X3 Reunion

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X3 Reunion
X3 - Reunion Coverart.png
Developer: Egosoft GmbH
Publisher: Deep Silver, Enlight, Linux Game Publishing, Steam
Year: 2005
Platforms: PC
Genre: Simulation, 4X
AI Era: Strategic

X3 Reunion is a single-player game developed by Egosoft GmbH centered around space exploration and empire-building in an open-ended environment. The motto of the X series of games is "Trade, Fight, Build, Think" - which perfectly captures the sorts of activity one is likely to participate in while playing the game. The simulation includes thousands of AI agents at various levels of detail, all acting autonomously to achieve their own assorted goals and missions within the game universe. Logic was implemented using a custom in-house byte-code compiled language called KC, and an additional domain-specific scripting language (referred to only as "the script engine") implemented on top of KC.

Contents

Description of AI Behavior

AI behavioral goals for X3 ranged from local traders swapping goods at various space stations, to full-scale battle fleets that would patrol the game universe looking for trouble. Agents could run scripts from a large library of different behavioral patterns. Additionally, two primary level of detail classes were implemented; many agents had full detail and ran complex behavior scripting, but the bulk of the ships in the game were simply filler running minimal state-machine-based routines.


Notable Behaviors

A major goal of the so-called "free trader" script mode in X3 was to provide agents who approximated the gameplay activities of human players, thereby providing competition for the player in the game's fully-simulated free market economy. This involved a comparatively rich knowledge representation of the local economic situation around a given agent, and sophisticated rules for handling various situations in the game. Players could also recruit free trader AI agents into their own empire, which enabled a set of features whereby the agent would "level up" and progress in skill and capacity much like a human player advancing through the game themselves.

Another highlight of X3's AI implementation was the selection of mission scripts implemented in KC, which would create dynamic and large-scale battle scenarios and other situations for the player to react to. A counterpart to the player-oriented missions was the "Global Decisions" or "GOD" module, which used hints placed throughout the game world by the designers to manipulate the game world on the fly. Such manipulations included creating and destroying space stations, generating invasion fleets, drastically crashing (or flooding) local economies, and so on.

One final important aspect of the AI in X3 was the sheer number of running agents. Fully-simulated agents numbered in the thousands in an average game, and several hundred more "filler" agents running the low-level-of-detail AI behaviors could be generated on the fly. This necessitated careful attention to level of detail and LOD transitions in order to maintain realtime performance on commodity PC hardware.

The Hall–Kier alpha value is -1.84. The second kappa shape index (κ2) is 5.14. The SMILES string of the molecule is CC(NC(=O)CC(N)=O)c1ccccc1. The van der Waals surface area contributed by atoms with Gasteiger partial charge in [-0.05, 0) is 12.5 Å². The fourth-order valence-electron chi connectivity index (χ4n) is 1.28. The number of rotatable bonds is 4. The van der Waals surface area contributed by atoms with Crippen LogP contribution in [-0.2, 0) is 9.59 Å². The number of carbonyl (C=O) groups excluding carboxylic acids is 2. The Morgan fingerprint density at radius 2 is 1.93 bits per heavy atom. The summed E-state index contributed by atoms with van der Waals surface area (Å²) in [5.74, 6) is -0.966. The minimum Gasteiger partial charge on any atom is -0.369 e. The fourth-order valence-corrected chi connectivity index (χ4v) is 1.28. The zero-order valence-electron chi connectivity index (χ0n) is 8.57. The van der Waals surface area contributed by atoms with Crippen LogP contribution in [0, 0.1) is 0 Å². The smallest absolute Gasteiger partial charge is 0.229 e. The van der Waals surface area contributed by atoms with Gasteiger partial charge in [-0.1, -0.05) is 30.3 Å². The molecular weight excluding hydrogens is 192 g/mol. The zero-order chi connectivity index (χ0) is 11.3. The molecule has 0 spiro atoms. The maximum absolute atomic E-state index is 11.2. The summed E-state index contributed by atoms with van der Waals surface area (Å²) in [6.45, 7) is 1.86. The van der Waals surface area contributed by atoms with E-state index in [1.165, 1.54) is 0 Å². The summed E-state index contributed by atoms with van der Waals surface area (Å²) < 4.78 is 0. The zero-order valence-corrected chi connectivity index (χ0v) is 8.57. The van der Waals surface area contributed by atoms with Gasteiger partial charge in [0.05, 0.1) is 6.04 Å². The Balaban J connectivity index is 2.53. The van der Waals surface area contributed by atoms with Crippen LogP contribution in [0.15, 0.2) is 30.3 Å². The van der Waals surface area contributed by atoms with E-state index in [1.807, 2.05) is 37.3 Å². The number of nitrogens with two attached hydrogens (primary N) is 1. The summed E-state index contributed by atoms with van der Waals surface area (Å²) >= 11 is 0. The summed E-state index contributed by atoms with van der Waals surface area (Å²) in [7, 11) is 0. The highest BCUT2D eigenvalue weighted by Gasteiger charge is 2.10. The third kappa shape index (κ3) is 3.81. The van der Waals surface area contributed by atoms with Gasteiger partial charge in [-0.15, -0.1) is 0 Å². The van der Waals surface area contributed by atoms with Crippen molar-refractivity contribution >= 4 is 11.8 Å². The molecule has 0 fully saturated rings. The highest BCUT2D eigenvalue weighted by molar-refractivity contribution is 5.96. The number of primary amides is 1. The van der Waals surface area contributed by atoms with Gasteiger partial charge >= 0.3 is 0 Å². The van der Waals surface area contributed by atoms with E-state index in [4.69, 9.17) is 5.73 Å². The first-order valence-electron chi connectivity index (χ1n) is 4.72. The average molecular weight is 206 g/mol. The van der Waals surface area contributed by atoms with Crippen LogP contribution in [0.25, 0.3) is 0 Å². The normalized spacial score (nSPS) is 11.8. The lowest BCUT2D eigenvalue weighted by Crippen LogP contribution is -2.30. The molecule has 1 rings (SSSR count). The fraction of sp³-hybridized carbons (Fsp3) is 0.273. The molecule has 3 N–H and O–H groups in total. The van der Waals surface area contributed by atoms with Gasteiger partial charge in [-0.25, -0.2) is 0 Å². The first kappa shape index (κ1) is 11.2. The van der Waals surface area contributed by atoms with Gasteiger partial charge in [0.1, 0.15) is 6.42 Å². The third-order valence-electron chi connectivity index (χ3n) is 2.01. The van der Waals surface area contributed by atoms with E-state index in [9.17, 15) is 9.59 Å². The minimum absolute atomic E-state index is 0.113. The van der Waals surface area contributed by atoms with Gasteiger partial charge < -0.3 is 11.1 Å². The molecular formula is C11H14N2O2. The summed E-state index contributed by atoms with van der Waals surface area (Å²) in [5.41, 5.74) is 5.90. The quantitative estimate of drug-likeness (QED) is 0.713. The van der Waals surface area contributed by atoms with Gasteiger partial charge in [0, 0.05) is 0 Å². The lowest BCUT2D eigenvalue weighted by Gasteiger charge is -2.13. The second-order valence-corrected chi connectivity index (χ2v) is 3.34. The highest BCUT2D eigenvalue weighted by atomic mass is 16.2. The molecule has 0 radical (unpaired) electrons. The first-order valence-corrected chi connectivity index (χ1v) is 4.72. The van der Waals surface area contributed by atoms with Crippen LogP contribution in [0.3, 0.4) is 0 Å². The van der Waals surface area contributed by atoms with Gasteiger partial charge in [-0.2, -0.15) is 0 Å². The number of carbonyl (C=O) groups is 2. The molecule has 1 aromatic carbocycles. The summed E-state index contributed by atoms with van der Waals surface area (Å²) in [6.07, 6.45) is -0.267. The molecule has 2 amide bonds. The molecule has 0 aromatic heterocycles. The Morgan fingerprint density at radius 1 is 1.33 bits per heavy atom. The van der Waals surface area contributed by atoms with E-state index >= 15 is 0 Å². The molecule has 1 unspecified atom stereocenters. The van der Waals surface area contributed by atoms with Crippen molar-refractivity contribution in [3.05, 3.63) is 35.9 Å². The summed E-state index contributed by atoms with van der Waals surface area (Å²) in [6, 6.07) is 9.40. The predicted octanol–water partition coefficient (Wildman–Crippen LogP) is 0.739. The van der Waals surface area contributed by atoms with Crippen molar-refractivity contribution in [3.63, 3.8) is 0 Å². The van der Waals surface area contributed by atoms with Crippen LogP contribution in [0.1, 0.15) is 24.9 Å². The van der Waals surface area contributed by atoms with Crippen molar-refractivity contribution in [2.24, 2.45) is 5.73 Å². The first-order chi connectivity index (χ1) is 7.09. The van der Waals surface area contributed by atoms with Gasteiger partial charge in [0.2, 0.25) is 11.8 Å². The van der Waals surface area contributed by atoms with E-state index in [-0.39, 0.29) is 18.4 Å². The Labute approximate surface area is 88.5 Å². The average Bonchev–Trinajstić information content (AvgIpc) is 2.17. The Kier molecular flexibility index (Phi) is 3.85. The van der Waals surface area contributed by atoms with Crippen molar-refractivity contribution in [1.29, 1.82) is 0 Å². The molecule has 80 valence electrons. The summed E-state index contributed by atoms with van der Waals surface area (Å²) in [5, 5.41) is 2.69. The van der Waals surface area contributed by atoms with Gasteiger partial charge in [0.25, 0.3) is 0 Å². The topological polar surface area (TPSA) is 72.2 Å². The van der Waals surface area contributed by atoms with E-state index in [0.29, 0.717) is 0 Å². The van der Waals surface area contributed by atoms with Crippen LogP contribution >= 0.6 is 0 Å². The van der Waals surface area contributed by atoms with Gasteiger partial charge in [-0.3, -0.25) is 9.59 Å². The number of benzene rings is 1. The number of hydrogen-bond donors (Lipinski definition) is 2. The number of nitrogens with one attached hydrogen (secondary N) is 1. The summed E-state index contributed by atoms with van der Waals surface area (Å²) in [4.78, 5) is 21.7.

Architectures

KC Programming Language

This section is based on
first-hand knowledge
by AIGPG member,
Mike Lewis.
What does this mean?

KC was a custom byte-code compiled language developed by Egosoft. Its syntax roughly fell into the C family of languages, but it supported a limited object model and several other convenient abstractions for developing high-level game logic. Additionally, KC lacked raw pointers and reference types, instead referring to everything in the execution environment using 32-bit integer handles. An offline compiler processed the KC code for the game separately from the core game engine, which was implemented in a hybrid combination of C and C++. The C-based runtime for KC executed the bytecode stream as the engine ran, and marshaled data and function calls between the core engine and the KC logic layer, allowing limited but sufficient interoperation and communication across the engine/KC boundary.

One notable feature of KC was a simple asynchronous task execution system. Originally designed to run on single-core CPUs, the engine in the X series of games at that point in time was purely single-threaded. In order to manage the concurrent execution of thousands of AI agent scripts in the game simulation, Egosoft developed a time-slicing mechanism whereby each running task was allowed to perform a limited number of instructions each frame, or yield its timeslice to another task. Because KC was not truly multi-threaded or concurrent, the task system required minimal thread-safety-style infrastructure. Only one task executed at a time, so certain classes of shared-memory errors were impossible; however, tasks could be interrupted and continued across several frames or simulation ticks, so programmers had to be careful not to make assumptions about game state that might have been invalidated during a task's down-time. In general KC tasks were less error-prone and difficult to reason about than true threads, but substantially more complex and fragile than other approaches could have been.

The Script Engine

This section is based on
first-hand knowledge
by AIGPG member,
Mike Lewis.
What does this mean?

KC was used for game logic implementation as far back as X: Beyond the Frontier, the first title in the X series. (Indeed, it predated even the X series, although only in limited form.) Later on, the so-called "script engine" was introduced (in X2 The Threat) which built an additional domain-specific language on top of KC. This engine read XML-based script files from disk and converted them to a minimal series of integer opcodes in memory, which were then executed by a runtime environment implemented in KC. The script engine offered a small subset of KC's capabilities - most notably omitting the task-based asynchronous execution system - and exposed a simple syntax that could be used to write AI behaviors for the game.